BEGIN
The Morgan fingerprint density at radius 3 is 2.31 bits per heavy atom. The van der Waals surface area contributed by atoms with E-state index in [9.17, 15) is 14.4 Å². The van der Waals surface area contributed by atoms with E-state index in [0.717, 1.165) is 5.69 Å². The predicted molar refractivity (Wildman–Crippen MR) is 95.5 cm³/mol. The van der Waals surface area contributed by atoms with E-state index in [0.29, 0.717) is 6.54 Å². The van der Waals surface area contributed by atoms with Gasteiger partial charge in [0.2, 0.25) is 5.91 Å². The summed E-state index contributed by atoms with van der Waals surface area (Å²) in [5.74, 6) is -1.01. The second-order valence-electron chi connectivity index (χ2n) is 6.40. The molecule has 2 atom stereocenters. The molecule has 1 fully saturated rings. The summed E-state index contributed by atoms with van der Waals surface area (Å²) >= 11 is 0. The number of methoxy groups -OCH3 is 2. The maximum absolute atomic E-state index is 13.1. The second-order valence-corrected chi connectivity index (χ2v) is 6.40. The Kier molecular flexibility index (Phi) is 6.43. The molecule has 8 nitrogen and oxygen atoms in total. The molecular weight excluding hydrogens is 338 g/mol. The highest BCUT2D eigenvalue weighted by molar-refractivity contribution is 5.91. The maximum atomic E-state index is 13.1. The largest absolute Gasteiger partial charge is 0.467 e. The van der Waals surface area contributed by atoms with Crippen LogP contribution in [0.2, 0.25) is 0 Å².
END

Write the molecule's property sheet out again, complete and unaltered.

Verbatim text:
The Morgan fingerprint density at radius 3 is 2.31 bits per heavy atom. The van der Waals surface area contributed by atoms with E-state index in [9.17, 15) is 14.4 Å². The van der Waals surface area contributed by atoms with E-state index in [0.717, 1.165) is 5.69 Å². The predicted molar refractivity (Wildman–Crippen MR) is 95.5 cm³/mol. The van der Waals surface area contributed by atoms with E-state index in [0.29, 0.717) is 6.54 Å². The van der Waals surface area contributed by atoms with Gasteiger partial charge in [0.2, 0.25) is 5.91 Å². The summed E-state index contributed by atoms with van der Waals surface area (Å²) in [5.74, 6) is -1.01. The second-order valence-electron chi connectivity index (χ2n) is 6.40. The molecule has 2 atom stereocenters. The molecule has 1 fully saturated rings. The summed E-state index contributed by atoms with van der Waals surface area (Å²) >= 11 is 0. The number of methoxy groups -OCH3 is 2. The maximum absolute atomic E-state index is 13.1. The second-order valence-corrected chi connectivity index (χ2v) is 6.40. The Kier molecular flexibility index (Phi) is 6.43. The molecule has 8 nitrogen and oxygen atoms in total. The molecular weight excluding hydrogens is 338 g/mol. The highest BCUT2D eigenvalue weighted by molar-refractivity contribution is 5.91. The maximum atomic E-state index is 13.1. The largest absolute Gasteiger partial charge is 0.467 e. The van der Waals surface area contributed by atoms with Crippen LogP contribution in [0.2, 0.25) is 0 Å².